The eight city arson investigators and more than two dozen federal agents were not wearing respirators Thursday and Friday during their work at the scene. Battalion Chief Dean Cathey, a city fire spokesman, said he was unaware whether investigators sampled the air or building materials at the scene to look for asbestos. Such sampling is required under state health-safety regulations, said Bob Garcia, Cal/OSHA program manager in San Francisco.
Harold Meyerman, president of First Interstate Bank Ltd., had said Thursday that he expected that tenants above the 16th floor would be able to return to their offices in about two weeks and that tenants on floors below the fire might be back in business within 30 to 60 days.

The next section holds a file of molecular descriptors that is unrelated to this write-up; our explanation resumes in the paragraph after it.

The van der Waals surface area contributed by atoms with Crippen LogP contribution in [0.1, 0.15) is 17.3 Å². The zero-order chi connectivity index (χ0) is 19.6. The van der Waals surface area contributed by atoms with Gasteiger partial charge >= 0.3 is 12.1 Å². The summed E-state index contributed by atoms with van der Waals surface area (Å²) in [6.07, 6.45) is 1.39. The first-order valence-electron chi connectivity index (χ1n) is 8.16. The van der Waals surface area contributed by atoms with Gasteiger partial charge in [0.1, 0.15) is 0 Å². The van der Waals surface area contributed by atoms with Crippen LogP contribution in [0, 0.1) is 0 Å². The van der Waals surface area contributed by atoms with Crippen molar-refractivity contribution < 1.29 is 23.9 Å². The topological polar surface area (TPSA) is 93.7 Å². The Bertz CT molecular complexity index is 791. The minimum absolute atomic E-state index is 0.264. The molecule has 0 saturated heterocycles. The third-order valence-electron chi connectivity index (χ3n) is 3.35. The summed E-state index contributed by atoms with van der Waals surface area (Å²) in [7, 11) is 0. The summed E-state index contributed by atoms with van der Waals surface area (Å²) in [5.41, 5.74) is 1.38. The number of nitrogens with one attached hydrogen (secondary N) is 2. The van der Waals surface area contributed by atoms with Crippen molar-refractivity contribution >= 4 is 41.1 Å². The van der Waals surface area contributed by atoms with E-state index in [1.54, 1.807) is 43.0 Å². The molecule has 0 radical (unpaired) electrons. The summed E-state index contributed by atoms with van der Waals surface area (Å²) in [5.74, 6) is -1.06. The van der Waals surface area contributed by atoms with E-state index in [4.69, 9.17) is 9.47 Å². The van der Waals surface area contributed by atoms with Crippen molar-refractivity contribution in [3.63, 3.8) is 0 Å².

But Lane appeared to raise questions about that estimate Friday.
A two-hour visual inspection of the building conducted by city workers Thursday turned up no signs of weakness in the tower’s steel superstructure, but Lane said scientific tests must be made before repair work can begin.
That work, to be conducted by Smith-Emery Co., a Los Angles engineering firm, began in earnest Friday, company officials said. They could not estimate how long the work would take.
“The building will be maintained vacant. . . . We will be reviewing any tests, plans or reports involving the building, and we will issue (work) permits based on those plans and tests,” Lane said. “And of course, we will inspect the building.
Times staff writers Mathis Chazanov, David Ferrell, Douglas Frantz, John Kendall, George Ramos, Ronald L. Soble and Boris Yaro contributed to this story.